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2 The Patient Experience Survey collected information from people about their experiences with selected aspects of the health system in the 12 months before their interview, including access and barriers to a range of health care services. Information on labour force characteristics, education, income and other demographics was also collected.
SCOPE AND COVERAGE
3 The scope of the Patient Experience Survey was restricted to people aged 15 years and over who were usual residents of private dwellings and excludes:
4 The scope for MPHS included households residing in urban, rural, remote and very remote parts of Australia, except the ICS.
5 In the LFS, rules are applied which aim to ensure that each person in coverage is associated with only one dwelling, and hence has only one chance of selection in the survey. See Labour Force, Australia (cat. no. 6202.0) for more detail.
6 Each month, one eighth of the dwellings in the LFS sample were rotated out of the survey. These dwellings were selected for the MPHS. In these dwellings, after the LFS had been fully completed for each person in scope and coverage, a usual resident aged 15 years or over was selected at random (based on a computer algorithm) and asked the additional MPHS questions in a personal interview. The publication Labour Force, Australia (cat. no. 6202.0) contains information about survey and sample design, scope, coverage and population benchmarks relevant to the monthly LFS, and consequently the MPHS. This publication also contains definitions of demographic and labour force characteristics, and information about telephone interviewing.
7 In the MPHS, if the randomly selected person was aged 15 to 17 years, permission was sought from a parent or guardian before conducting the interview. If permission was not given, the parent or guardian was asked the questions on behalf of the 15 to 17 year old (proxy interview).
8 Data were collected using Computer Assisted Interviewing (CAI), whereby responses were recorded directly onto an electronic questionnaire in a notebook computer, with interviews conducted either face-to-face or over the telephone. The majority of interviews were conducted over the telephone.
9 After taking into account sample loss, the response rate for the Patient Experience Survey was 72.1%. In total, information was collected from 28,207 fully responding persons. This includes 463 proxy interviews for people aged 15 to 17 years, where permission was not given by a parent or guardian for a personal interview.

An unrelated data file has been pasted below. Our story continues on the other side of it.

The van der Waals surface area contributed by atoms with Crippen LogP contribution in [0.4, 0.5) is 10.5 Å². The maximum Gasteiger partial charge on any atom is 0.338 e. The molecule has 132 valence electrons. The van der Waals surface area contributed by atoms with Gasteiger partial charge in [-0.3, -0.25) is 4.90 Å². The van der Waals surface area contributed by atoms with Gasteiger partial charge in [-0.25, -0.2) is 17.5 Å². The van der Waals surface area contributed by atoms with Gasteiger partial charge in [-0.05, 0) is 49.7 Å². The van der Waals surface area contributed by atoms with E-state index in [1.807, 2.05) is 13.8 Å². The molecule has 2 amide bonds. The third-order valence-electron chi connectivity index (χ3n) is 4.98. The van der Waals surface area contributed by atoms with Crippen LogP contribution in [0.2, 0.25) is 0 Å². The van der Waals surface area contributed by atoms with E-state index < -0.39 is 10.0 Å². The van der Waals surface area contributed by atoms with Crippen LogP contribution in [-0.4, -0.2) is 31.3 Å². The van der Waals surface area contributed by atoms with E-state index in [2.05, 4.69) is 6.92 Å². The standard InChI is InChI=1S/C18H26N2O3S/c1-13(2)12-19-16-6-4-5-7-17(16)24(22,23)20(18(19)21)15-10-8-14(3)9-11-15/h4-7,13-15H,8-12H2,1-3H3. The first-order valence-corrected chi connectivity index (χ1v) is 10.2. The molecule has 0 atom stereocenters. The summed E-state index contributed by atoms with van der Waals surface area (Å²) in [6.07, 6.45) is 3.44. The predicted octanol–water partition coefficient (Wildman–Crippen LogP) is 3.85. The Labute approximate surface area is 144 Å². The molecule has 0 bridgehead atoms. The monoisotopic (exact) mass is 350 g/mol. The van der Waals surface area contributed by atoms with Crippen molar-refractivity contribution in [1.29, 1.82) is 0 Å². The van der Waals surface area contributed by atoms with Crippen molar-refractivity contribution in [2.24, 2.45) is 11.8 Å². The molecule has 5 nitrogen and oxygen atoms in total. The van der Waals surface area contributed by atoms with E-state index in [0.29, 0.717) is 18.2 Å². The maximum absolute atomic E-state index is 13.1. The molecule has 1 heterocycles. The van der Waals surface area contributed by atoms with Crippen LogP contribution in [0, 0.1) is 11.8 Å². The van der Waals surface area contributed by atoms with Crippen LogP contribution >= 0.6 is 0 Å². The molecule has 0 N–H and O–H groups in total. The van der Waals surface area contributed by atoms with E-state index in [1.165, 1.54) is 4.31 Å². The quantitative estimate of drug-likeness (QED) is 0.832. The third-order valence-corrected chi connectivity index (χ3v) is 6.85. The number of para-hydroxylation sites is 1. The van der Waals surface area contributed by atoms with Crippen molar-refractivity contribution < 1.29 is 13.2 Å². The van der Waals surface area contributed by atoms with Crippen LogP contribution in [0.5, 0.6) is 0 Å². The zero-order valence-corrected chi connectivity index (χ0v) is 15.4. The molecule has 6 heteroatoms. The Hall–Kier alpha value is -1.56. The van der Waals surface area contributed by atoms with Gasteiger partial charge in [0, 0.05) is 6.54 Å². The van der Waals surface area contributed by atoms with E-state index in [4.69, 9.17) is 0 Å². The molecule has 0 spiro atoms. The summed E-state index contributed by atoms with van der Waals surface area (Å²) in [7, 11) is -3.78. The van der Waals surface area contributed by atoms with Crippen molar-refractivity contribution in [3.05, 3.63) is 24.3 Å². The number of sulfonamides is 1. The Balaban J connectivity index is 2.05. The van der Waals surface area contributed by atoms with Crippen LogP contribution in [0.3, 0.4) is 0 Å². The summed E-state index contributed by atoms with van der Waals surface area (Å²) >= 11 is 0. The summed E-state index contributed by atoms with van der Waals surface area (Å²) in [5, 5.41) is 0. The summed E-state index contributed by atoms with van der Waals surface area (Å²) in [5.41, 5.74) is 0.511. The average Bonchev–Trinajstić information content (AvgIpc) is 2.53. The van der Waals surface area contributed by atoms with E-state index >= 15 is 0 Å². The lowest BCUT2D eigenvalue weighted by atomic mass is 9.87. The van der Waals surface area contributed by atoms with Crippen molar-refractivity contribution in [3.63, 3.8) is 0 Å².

WEIGHTING, BENCHMARKS AND ESTIMATION
10 Weighting is the process of adjusting results from a sample survey to infer results for the total 'in-scope' population. To do this, a 'weight' is allocated to each enumerated person. The weight is a value which indicates the number of persons in the population represented by the sample person.
11 The first step in calculating weights for each unit is to assign an initial weight, which is the inverse of the probability of being selected in the survey. For example, if the probability of a person being selected in the survey was 1 in 600, then the person would have an initial weight of 600 (that is, they represent 600 people).
12 The initial weights were calibrated to align with independent estimates of the population of interest, referred to as 'benchmarks'. Weights calibrated against population benchmarks ensure that the survey estimates conform to the independently estimated distribution of the population rather than the distribution within the sample itself. Calibration to population benchmarks helps to compensate for over or under-enumeration of particular categories of persons/households which may occur due to either the random nature of sampling or non-response.
13 The survey was benchmarked to the Estimated Resident Population (ERP) living in private dwellings in each state and territory at December 2016. People living in Indigenous communities were excluded. These benchmarks are based on the 2011 Census.
14 While Labour Force Survey benchmarks are revised every 5 years, to take into account the outcome of the 5-yearly rebasing of the ERP following the latest Census, the supplementary surveys and Multipurpose Household Surveys (from which the statistics in this publication are taken) are not. Small differences will therefore exist between the civilian population aged 15 years and over reflected in the Labour Force Survey and other labour household surveys estimates, as well as over time.
15 Survey estimates of counts of persons are obtained by summing the weights of persons with the characteristic of interest.